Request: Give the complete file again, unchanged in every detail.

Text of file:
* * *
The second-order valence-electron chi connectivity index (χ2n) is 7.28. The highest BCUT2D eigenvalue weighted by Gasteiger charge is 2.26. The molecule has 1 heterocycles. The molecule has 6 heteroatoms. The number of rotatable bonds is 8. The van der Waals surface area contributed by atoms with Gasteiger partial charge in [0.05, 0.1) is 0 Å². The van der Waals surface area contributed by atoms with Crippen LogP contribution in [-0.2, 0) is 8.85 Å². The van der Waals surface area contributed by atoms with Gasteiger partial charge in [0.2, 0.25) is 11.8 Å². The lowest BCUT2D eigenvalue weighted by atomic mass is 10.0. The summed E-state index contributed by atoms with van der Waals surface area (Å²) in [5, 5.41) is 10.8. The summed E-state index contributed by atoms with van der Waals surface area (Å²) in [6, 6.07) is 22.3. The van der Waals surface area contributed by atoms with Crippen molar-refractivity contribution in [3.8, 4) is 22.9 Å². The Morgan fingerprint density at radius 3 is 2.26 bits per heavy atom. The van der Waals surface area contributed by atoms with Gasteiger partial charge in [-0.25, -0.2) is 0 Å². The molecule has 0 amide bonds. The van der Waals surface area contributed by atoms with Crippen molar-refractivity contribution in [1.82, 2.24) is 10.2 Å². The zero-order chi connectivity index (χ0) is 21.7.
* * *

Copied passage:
The second-order valence-electron chi connectivity index (χ2n) is 7.28. The highest BCUT2D eigenvalue weighted by Gasteiger charge is 2.26. The molecule has 1 heterocycles. The molecule has 6 heteroatoms. The number of rotatable bonds is 8. The van der Waals surface area contributed by atoms with Gasteiger partial charge in [0.05, 0.1) is 0 Å². The van der Waals surface area contributed by atoms with Crippen LogP contribution in [-0.2, 0) is 8.85 Å². The van der Waals surface area contributed by atoms with Gasteiger partial charge in [0.2, 0.25) is 11.8 Å². The lowest BCUT2D eigenvalue weighted by atomic mass is 10.0. The summed E-state index contributed by atoms with van der Waals surface area (Å²) in [5, 5.41) is 10.8. The summed E-state index contributed by atoms with van der Waals surface area (Å²) in [6, 6.07) is 22.3. The van der Waals surface area contributed by atoms with Crippen molar-refractivity contribution in [3.8, 4) is 22.9 Å². The Morgan fingerprint density at radius 3 is 2.26 bits per heavy atom. The van der Waals surface area contributed by atoms with Gasteiger partial charge in [-0.25, -0.2) is 0 Å². The molecule has 0 amide bonds. The van der Waals surface area contributed by atoms with Crippen molar-refractivity contribution in [1.82, 2.24) is 10.2 Å². The zero-order chi connectivity index (χ0) is 21.7.